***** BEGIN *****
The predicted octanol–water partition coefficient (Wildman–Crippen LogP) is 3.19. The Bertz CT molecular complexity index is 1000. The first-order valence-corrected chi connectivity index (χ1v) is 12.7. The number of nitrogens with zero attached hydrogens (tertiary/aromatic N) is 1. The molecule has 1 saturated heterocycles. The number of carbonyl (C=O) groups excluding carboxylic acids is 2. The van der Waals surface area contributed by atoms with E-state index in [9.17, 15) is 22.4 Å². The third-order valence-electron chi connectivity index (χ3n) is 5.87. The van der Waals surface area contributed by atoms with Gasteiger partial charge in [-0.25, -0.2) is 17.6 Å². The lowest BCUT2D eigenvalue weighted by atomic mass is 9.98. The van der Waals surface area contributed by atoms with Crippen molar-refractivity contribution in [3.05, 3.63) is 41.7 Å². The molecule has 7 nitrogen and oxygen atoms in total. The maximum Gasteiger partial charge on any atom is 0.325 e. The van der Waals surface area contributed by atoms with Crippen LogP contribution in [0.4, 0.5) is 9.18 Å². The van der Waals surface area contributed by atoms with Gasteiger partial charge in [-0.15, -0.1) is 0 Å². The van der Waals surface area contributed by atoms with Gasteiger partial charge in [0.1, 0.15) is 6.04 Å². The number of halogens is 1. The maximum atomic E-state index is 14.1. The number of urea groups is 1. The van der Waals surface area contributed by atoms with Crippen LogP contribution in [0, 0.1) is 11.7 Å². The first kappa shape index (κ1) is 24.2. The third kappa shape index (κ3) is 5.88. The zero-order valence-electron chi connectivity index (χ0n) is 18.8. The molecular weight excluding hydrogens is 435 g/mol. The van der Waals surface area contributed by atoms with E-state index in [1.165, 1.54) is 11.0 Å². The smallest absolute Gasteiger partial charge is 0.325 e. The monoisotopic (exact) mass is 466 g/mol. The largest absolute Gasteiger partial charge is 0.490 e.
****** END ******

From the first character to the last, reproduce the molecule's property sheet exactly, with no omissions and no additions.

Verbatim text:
The predicted octanol–water partition coefficient (Wildman–Crippen LogP) is 3.19. The Bertz CT molecular complexity index is 1000. The first-order valence-corrected chi connectivity index (χ1v) is 12.7. The number of nitrogens with zero attached hydrogens (tertiary/aromatic N) is 1. The molecule has 1 saturated heterocycles. The number of carbonyl (C=O) groups excluding carboxylic acids is 2. The van der Waals surface area contributed by atoms with E-state index in [9.17, 15) is 22.4 Å². The third-order valence-electron chi connectivity index (χ3n) is 5.87. The van der Waals surface area contributed by atoms with Gasteiger partial charge in [-0.25, -0.2) is 17.6 Å². The lowest BCUT2D eigenvalue weighted by atomic mass is 9.98. The van der Waals surface area contributed by atoms with Crippen molar-refractivity contribution in [3.05, 3.63) is 41.7 Å². The molecule has 7 nitrogen and oxygen atoms in total. The maximum Gasteiger partial charge on any atom is 0.325 e. The van der Waals surface area contributed by atoms with Crippen LogP contribution in [0.4, 0.5) is 9.18 Å². The van der Waals surface area contributed by atoms with Gasteiger partial charge in [-0.15, -0.1) is 0 Å². The van der Waals surface area contributed by atoms with Gasteiger partial charge in [0.1, 0.15) is 6.04 Å². The number of halogens is 1. The maximum atomic E-state index is 14.1. The number of urea groups is 1. The van der Waals surface area contributed by atoms with Crippen LogP contribution in [0, 0.1) is 11.7 Å². The first kappa shape index (κ1) is 24.2. The third kappa shape index (κ3) is 5.88. The zero-order valence-electron chi connectivity index (χ0n) is 18.8. The molecular weight excluding hydrogens is 435 g/mol. The van der Waals surface area contributed by atoms with E-state index in [1.165, 1.54) is 11.0 Å². The smallest absolute Gasteiger partial charge is 0.325 e. The monoisotopic (exact) mass is 466 g/mol. The largest absolute Gasteiger partial charge is 0.490 e.